Do you own a car that’s more than a couple of years old?
If so, chances are you’ll have to replace the battery with a new one in the not-so-distant future.
When that time comes you’ll have to make some decisions when choosing a replacement battery.
One of those decisions is the type of warranty coverage you want to have on the new battery.
Most car batteries come with two types of warranty coverage:
1 – Free Replacement Warranty
2 – Prorated Replacement Warranty
If you see a battery that has the warranty period marked as 24/72, that means the battery will be replaced at no charge if it goes bad within the first 24 months.
However, if the battery goes bad at any point between the 25th and 72nd months you’ll have to pay a prorated fee in order to receive the replacement battery.
And here’s the kicker: That prorated amount WILL be a large percentage of the original purchase price.
Let’s look at an example…
If a 24/72 battery goes bad on the last day of the 24th month, you’ll receive a brand new replacement battery for free. Pretty cool, right?
However, if that same battery battery goes bad on the first day of the 25th month (only one day later), you’ll have to pay almost half the original cost of the battery to receive a replacement.
What’s more, the prorated amount you’ll have to pay for a replacement battery under the prorated replacement warranty period goes up each and every month.
In fact, if the battery has to be replaced at any time during the last year of the prorated warranty period you’ll end up paying just a few bucks less than you’d pay if you purchased a new battery outright!
This is why you need to largely ignore a car battery’s prorated warranty coverage and concentrate on the free replacement warranty period instead.
Let’s say you’re shopping for a car battery and you see two similar batteries with the following warranty designations:
If you had to choose between those two batteries the best choice would be the first one (36/60) even though the total warranty coverage of the second battery is a full year longer.
Why? Simple math and logic…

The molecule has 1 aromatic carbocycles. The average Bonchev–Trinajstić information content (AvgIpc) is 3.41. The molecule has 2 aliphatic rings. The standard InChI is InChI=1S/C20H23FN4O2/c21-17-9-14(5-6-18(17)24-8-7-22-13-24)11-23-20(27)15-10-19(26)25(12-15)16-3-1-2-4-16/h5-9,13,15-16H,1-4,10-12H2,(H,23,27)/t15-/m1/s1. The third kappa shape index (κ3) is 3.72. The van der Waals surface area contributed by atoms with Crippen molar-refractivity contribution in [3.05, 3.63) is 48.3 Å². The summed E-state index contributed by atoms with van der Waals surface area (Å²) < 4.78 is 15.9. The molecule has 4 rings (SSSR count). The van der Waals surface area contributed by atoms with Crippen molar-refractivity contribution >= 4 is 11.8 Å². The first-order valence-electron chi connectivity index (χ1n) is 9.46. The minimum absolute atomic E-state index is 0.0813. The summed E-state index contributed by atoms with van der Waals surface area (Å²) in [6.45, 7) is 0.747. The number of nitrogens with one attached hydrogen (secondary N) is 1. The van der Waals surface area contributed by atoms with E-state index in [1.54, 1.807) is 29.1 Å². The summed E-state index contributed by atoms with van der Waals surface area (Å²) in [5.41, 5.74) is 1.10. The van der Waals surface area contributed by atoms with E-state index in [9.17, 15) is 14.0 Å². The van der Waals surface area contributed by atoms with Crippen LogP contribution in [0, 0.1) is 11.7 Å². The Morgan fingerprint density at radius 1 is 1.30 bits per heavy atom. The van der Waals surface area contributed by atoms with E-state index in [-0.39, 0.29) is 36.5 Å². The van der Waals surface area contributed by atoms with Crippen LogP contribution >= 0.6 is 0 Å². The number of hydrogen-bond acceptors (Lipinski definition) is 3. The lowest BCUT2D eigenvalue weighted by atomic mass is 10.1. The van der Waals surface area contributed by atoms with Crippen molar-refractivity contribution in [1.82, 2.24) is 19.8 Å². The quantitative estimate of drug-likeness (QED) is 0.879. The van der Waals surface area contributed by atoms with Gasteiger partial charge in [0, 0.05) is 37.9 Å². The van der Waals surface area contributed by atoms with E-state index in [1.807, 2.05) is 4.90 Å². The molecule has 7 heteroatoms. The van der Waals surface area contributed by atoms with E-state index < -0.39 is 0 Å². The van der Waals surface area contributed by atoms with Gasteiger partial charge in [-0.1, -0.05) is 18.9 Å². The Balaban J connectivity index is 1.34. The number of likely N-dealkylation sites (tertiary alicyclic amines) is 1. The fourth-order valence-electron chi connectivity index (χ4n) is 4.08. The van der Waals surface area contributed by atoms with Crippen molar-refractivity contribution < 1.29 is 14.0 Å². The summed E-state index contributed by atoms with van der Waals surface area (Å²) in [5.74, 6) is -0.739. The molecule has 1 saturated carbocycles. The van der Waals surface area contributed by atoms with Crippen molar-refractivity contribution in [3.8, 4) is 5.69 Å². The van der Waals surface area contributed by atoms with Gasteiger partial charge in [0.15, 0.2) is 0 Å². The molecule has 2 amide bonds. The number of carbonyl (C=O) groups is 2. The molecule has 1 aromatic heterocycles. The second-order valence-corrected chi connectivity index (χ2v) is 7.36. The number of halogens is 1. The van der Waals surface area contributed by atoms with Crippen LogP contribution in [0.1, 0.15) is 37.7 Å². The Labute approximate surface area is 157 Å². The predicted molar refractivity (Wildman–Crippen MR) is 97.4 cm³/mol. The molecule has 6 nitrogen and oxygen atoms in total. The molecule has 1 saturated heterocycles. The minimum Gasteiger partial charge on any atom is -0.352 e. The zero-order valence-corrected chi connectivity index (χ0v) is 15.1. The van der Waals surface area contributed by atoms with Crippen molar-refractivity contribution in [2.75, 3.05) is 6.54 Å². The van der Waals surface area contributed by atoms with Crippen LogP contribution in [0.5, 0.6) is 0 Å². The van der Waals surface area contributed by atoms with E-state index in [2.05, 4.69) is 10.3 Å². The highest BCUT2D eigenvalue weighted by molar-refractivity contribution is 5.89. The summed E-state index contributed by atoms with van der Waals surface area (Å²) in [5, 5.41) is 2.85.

According to data from Nationwide Insurance Company, most car batteries last anywhere from 3 to 5 years.
That means there’s a great chance that any warranty coverage that extends past 60 months is going to be completely wasted.
What’s more, even if a battery manages to make it into the last year or two of prorated coverage, the amount of the “credit” you’ll receive towards the purchase of a replacement battery will almost certainly be negligible.
And now, here’s the kicker…
Having worked for a major automobile battery manufacturer, I can tell you that the batteries that come with longer prorated replacement terms are the very same batteries that come with shorter prorated replacement terms. The only real difference is the label they glue onto it.
Truth be told, the amount you pay to get the longer prorated replacement period is nothing more than an extended warranty. And as you know after reading the above, it’s a pretty expensive extended warranty that doesn’t provide a lot in the way of benefits.
Bottom line: Battery manufacturers love giving their more expensive batteries a long prorated warranty period to build confidence in those more profitable batteries.
But when it comes time to purchase a battery, it’s best to ignore the prorated warranty coverage regardless of the length of its term and choose a battery based upon the free replacement warranty period instead.
Want to learn more about how car battery warranties work? Check out the fantastic short video below.
Note: As always, you can watch the video at full screen by clicking the “square” icon in the lower-right corner of the video after it begins playing.